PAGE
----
University of Pittsburgh
November 14, 2016

Pitt Professor Named Co-Editor of Academic Journal

School of Education faculty member Amanda Godley will serve a two-year term as editor of the academic journal English Teaching: Practice and Critique
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Anthony Moore

412-624-8252

Cell: 412-715-3644

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PITTSBURGH—Amanda Godley, a faculty member within the University of Pittsburgh School of Education, has been named co-editor of the academic journal English Teaching: Practice and Critique.

A peer-reviewed international journal, English Teaching: Practice and Critique encourages critical, reflective practice and classroom-based research on issues related to literacy. The publication promotes theories about English literacy that are grounded within a range of settings, including classrooms, schools, and wider educational constituencies. Each edition deals with a distinct topic of inquiry within language education. Godley’s editorship spans two years, ending in September 2018.

English Teaching: Practice and Critique provides a space where authors from a range of backgrounds can identify matters of Dr. Amanda Godleycommon concern in the fields of literacy and thereby foster professional communities and networks. It is an honor and a privilege to be a part of this publication’s mission,” said Godley.

A Pitt faculty member since 2002, Godley is an associate professor of English education and language, literacy, and culture. She holds secondary appointments within Pitt’s Department of Linguistics and Gender, Sexuality, and Women’s Studies Program. She is affiliated with the University’s Center for Urban Education and Learning Research and Development Center. She served as associate chair of the School of Education’s Department of Instruction and Learning as well as acting director of the Western PA Writing Project. Godley previously taught at California State University in Sacramento and the University of California, Berkeley.

Through her research endeavors, Godley explores the design and implementation of writing and language instruction in high school English language arts classes. Her research falls under two distinct lines of inquiry. One line explores how language and grammar can be taught in accurate, useful, and critical ways. This research focuses mostly on African American students and that group’s perception of dialect diversity, linguistic prejudices, and their own language use. The second line centers on writing instruction in high schools and specifically seeks to show how well-designed peer review can help the development of high school students’ academic writing.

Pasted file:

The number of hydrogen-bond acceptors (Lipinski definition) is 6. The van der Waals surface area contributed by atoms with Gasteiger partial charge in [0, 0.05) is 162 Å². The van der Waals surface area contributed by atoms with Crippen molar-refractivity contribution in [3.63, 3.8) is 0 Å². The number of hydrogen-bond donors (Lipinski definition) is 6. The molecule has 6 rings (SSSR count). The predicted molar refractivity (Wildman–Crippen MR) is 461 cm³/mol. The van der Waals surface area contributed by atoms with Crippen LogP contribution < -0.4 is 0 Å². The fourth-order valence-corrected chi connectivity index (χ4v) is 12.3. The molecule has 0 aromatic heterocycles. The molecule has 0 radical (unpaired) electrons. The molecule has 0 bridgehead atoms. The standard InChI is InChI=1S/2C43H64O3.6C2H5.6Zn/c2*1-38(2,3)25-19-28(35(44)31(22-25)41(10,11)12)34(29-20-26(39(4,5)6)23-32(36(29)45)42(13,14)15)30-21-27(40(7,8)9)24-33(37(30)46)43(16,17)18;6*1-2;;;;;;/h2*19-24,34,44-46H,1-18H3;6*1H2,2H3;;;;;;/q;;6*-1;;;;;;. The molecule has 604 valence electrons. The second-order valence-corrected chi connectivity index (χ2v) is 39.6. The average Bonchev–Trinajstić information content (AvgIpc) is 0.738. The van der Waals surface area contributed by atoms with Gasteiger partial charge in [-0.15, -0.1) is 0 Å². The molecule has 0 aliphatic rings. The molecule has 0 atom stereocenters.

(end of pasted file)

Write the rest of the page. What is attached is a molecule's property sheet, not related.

Earlier this year, Godley became one of only seven professors in the nation to be honored with the 2016 Spencer Foundation Midcareer Grant. Her other honors and distinctions include the 2012 Citizen Activist Award from the Keystone Research Center as well as a postdoctoral fellowship from the National Academy of Education in 2005. Godley has received grants and research funding from the National Science Foundation, the Institute of Education Sciences, and Pitt’s Learning Research and Development Center.

Godley earned a Bachelor of Arts in classics and great books at the University of Chicago as well as a Master of Arts and PhD in language, literary, and culture at the University of California, Berkeley.

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Dr. Amanda Godley